Florida’s 22 major military installations and the related defense industry pump billions of dollars into the state’s economy while providing 124,500 Department of Defense jobs and thousands more indirectly. The state’s population of retired veterans is also substantial, and many service men and women try to make their final posting in Florida so that they can live and work here full time when they retire.
The lure of Florida is obvious.
It’s warm, there are plenty of job opportunities, beautiful beaches are a short drive away from most areas, and there’s no income tax. There are other advantages as well, ranging from our seven V.A. medical centers to favorable college tuition rates.
See a map of all the state’s military bases, ranging from the Naval Air Station in Pensacola to the Fourth Fleet in Mayport, then down to the Air Force base in Homestead and, of course, Key West. Florida is the only state with three unified commands — the U.S. Central Command and the Special Ops Command, both at MacDill in Tampa, and the Southern Command in Doral. We have almost as many generals as the Pentagon (well, almost).
According to Bruce Grant, vice president of Enterprise Florida, there’s nothing more critical than protecting the Joint Gulf Range Complex, an area of some 180,000 square miles off Florida in the Gulf of Mexico. Oil drilling is prohibited there as the Air Force and Navy use the area for practice. You can imagine how an array of oil derricks could interfere with Department of Defense exercises in the Gulf.
That’s why it’s so important to continue prohibiting oil drilling off our coast — to say nothing of the damage it would do to our tourism industry.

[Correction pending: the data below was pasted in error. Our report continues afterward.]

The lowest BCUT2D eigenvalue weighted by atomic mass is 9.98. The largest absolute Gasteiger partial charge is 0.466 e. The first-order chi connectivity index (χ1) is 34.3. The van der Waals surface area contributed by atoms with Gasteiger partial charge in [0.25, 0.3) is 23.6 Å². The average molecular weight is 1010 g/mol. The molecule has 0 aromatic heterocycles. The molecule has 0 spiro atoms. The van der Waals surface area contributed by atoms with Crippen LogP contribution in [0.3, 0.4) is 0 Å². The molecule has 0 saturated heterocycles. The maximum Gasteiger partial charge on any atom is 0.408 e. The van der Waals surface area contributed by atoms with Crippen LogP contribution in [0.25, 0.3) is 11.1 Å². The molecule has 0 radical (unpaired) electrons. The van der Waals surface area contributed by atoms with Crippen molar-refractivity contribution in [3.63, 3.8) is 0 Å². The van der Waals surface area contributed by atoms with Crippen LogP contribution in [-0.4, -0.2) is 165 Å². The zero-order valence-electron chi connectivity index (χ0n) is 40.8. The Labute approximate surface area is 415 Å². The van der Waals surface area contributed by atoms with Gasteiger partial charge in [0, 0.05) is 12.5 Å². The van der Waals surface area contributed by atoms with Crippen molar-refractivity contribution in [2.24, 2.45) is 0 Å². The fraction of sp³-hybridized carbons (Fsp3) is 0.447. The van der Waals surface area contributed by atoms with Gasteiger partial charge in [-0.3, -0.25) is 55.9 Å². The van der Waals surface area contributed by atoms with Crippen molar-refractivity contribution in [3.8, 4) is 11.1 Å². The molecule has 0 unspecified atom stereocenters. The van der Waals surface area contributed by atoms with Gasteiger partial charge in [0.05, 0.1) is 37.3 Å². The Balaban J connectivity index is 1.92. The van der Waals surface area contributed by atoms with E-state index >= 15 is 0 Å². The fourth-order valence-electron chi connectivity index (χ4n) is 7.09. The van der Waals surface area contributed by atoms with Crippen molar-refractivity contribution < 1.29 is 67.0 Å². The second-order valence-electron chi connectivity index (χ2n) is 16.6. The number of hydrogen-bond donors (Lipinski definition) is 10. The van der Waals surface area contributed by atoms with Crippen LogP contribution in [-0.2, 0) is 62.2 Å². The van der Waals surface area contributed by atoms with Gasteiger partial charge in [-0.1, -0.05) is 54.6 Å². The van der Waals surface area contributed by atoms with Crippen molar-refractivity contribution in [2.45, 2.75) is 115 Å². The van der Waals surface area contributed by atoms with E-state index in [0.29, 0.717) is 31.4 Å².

Florida has seen the growth of small-business incubators and accelerators in every corner of the state. Venture City in Miami has been successfully merging tech ventures with financing and support. It is backing companies from every corner of the globe, particularly South America and Europe, with an eye on Asia. See our report on Venture City.
Also in this month’s issue, you’ll find reports on clean manufacturing in all the Around the State sections. The subsector of manufacturing is becoming increasingly important as we shift to less environmentally harmful clean and green growth.
St. Petersburg is home to the magazine and to much of its staff, so I’m particularly pleased that Florida Trend is focusing on the “Burg” this month. Read the portrait.
If you haven’t visited St. Petersburg recently, it’s time to take a look. Like many parts of Florida, St. Pete is growing rapidly. Apartments and condominiums have popped up everywhere; new hotels, restaurants and business offices are springing up overnight. The city has a thriving arts community — the James Museum of Western and Wildlife Art opens this spring, while the American Arts and Crafts Museum is set to open in 2019. They join the esteemed Dali Museum (Florida’s most-visited art museum), the encyclopedic Museum of Fine Arts, the Florida Holocaust Museum and the Chihuly Collection.
My family had a notable loss just before Christmas when my father-in- law, Bill Wallace, passed away at age 90. In addition to a long career in the insurance industry, he was president of The Florida Orchestra, president of Tampa Bay’s public broadcasting station and founder of a medical trust that protects physicians. He will be sorely missed by more than just my family.
— Andy Corty
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